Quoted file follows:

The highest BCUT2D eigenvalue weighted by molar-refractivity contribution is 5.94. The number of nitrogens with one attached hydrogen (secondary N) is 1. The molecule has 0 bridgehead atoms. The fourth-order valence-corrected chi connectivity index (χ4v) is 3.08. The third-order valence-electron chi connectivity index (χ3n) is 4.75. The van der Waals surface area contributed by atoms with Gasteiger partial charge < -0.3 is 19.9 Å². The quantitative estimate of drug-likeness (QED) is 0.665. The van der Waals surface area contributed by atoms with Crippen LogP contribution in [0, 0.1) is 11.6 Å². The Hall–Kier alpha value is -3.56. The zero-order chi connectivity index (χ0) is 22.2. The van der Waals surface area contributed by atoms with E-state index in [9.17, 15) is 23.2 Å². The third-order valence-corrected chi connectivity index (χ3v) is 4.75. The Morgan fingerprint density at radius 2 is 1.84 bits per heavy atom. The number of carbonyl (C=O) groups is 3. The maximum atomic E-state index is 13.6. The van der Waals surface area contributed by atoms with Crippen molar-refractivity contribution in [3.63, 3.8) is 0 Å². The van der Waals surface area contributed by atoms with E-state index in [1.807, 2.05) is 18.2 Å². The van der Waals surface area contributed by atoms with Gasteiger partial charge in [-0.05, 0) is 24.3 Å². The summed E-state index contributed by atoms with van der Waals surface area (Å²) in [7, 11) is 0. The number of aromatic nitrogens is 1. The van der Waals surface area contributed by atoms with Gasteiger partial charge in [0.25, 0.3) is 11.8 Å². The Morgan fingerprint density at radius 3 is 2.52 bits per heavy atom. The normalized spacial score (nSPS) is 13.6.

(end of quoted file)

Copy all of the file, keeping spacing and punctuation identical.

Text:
The highest BCUT2D eigenvalue weighted by molar-refractivity contribution is 5.94. The number of nitrogens with one attached hydrogen (secondary N) is 1. The molecule has 0 bridgehead atoms. The fourth-order valence-corrected chi connectivity index (χ4v) is 3.08. The third-order valence-electron chi connectivity index (χ3n) is 4.75. The van der Waals surface area contributed by atoms with Gasteiger partial charge < -0.3 is 19.9 Å². The quantitative estimate of drug-likeness (QED) is 0.665. The van der Waals surface area contributed by atoms with Crippen LogP contribution in [0, 0.1) is 11.6 Å². The Hall–Kier alpha value is -3.56. The zero-order chi connectivity index (χ0) is 22.2. The van der Waals surface area contributed by atoms with E-state index in [9.17, 15) is 23.2 Å². The third-order valence-corrected chi connectivity index (χ3v) is 4.75. The Morgan fingerprint density at radius 2 is 1.84 bits per heavy atom. The number of carbonyl (C=O) groups is 3. The maximum atomic E-state index is 13.6. The van der Waals surface area contributed by atoms with Crippen molar-refractivity contribution in [3.63, 3.8) is 0 Å². The van der Waals surface area contributed by atoms with E-state index in [1.807, 2.05) is 18.2 Å². The van der Waals surface area contributed by atoms with Gasteiger partial charge in [-0.05, 0) is 24.3 Å². The summed E-state index contributed by atoms with van der Waals surface area (Å²) in [7, 11) is 0. The number of aromatic nitrogens is 1. The van der Waals surface area contributed by atoms with Gasteiger partial charge in [0.25, 0.3) is 11.8 Å². The Morgan fingerprint density at radius 3 is 2.52 bits per heavy atom. The normalized spacial score (nSPS) is 13.6.